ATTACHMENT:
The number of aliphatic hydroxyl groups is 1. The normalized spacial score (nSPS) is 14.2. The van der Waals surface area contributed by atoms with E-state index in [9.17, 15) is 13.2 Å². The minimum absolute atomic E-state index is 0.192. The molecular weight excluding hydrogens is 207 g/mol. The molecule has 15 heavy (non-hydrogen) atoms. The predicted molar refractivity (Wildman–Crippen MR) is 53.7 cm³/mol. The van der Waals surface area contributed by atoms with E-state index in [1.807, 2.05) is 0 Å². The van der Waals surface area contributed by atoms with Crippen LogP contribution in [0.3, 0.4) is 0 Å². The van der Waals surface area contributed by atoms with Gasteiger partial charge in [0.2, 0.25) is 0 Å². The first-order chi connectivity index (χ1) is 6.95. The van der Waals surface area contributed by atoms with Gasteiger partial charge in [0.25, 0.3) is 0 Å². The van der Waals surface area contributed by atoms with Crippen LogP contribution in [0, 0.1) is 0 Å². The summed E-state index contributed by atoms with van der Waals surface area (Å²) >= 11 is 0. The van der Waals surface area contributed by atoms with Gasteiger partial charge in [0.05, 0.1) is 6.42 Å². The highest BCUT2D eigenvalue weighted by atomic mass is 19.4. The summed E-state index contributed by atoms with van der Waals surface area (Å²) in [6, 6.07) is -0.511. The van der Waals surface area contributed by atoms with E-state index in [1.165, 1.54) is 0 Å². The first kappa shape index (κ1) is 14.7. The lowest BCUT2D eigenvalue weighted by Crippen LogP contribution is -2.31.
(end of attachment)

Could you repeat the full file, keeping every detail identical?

The number of aliphatic hydroxyl groups is 1. The normalized spacial score (nSPS) is 14.2. The van der Waals surface area contributed by atoms with E-state index in [9.17, 15) is 13.2 Å². The minimum absolute atomic E-state index is 0.192. The molecular weight excluding hydrogens is 207 g/mol. The molecule has 15 heavy (non-hydrogen) atoms. The predicted molar refractivity (Wildman–Crippen MR) is 53.7 cm³/mol. The van der Waals surface area contributed by atoms with E-state index in [1.807, 2.05) is 0 Å². The van der Waals surface area contributed by atoms with Crippen LogP contribution in [0.3, 0.4) is 0 Å². The van der Waals surface area contributed by atoms with Gasteiger partial charge in [0.2, 0.25) is 0 Å². The first-order chi connectivity index (χ1) is 6.95. The van der Waals surface area contributed by atoms with Gasteiger partial charge in [0.25, 0.3) is 0 Å². The van der Waals surface area contributed by atoms with Crippen LogP contribution in [0, 0.1) is 0 Å². The summed E-state index contributed by atoms with van der Waals surface area (Å²) >= 11 is 0. The van der Waals surface area contributed by atoms with Gasteiger partial charge in [0.05, 0.1) is 6.42 Å². The highest BCUT2D eigenvalue weighted by atomic mass is 19.4. The summed E-state index contributed by atoms with van der Waals surface area (Å²) in [6, 6.07) is -0.511. The van der Waals surface area contributed by atoms with E-state index in [1.165, 1.54) is 0 Å². The first kappa shape index (κ1) is 14.7. The lowest BCUT2D eigenvalue weighted by Crippen LogP contribution is -2.31.